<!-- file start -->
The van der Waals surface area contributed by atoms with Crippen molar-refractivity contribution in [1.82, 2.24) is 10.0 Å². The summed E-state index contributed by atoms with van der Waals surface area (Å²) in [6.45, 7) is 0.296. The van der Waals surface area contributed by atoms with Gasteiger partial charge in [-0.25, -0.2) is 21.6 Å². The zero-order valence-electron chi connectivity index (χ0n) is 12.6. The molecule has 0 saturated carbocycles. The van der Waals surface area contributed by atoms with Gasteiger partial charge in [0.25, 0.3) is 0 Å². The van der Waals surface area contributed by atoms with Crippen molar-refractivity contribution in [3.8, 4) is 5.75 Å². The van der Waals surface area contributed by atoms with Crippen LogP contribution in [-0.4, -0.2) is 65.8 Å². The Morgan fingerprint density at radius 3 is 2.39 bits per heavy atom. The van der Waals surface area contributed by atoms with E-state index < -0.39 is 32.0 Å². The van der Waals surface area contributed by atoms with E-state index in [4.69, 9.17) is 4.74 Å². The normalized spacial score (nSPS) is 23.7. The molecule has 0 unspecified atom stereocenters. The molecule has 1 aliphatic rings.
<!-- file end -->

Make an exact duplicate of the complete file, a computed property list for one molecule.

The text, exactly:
The van der Waals surface area contributed by atoms with Crippen molar-refractivity contribution in [1.82, 2.24) is 10.0 Å². The summed E-state index contributed by atoms with van der Waals surface area (Å²) in [6.45, 7) is 0.296. The van der Waals surface area contributed by atoms with Gasteiger partial charge in [-0.25, -0.2) is 21.6 Å². The zero-order valence-electron chi connectivity index (χ0n) is 12.6. The molecule has 0 saturated carbocycles. The van der Waals surface area contributed by atoms with Gasteiger partial charge in [0.25, 0.3) is 0 Å². The van der Waals surface area contributed by atoms with Crippen molar-refractivity contribution in [3.8, 4) is 5.75 Å². The van der Waals surface area contributed by atoms with Crippen LogP contribution in [-0.4, -0.2) is 65.8 Å². The Morgan fingerprint density at radius 3 is 2.39 bits per heavy atom. The van der Waals surface area contributed by atoms with E-state index < -0.39 is 32.0 Å². The van der Waals surface area contributed by atoms with E-state index in [4.69, 9.17) is 4.74 Å². The normalized spacial score (nSPS) is 23.7. The molecule has 0 unspecified atom stereocenters. The molecule has 1 aliphatic rings.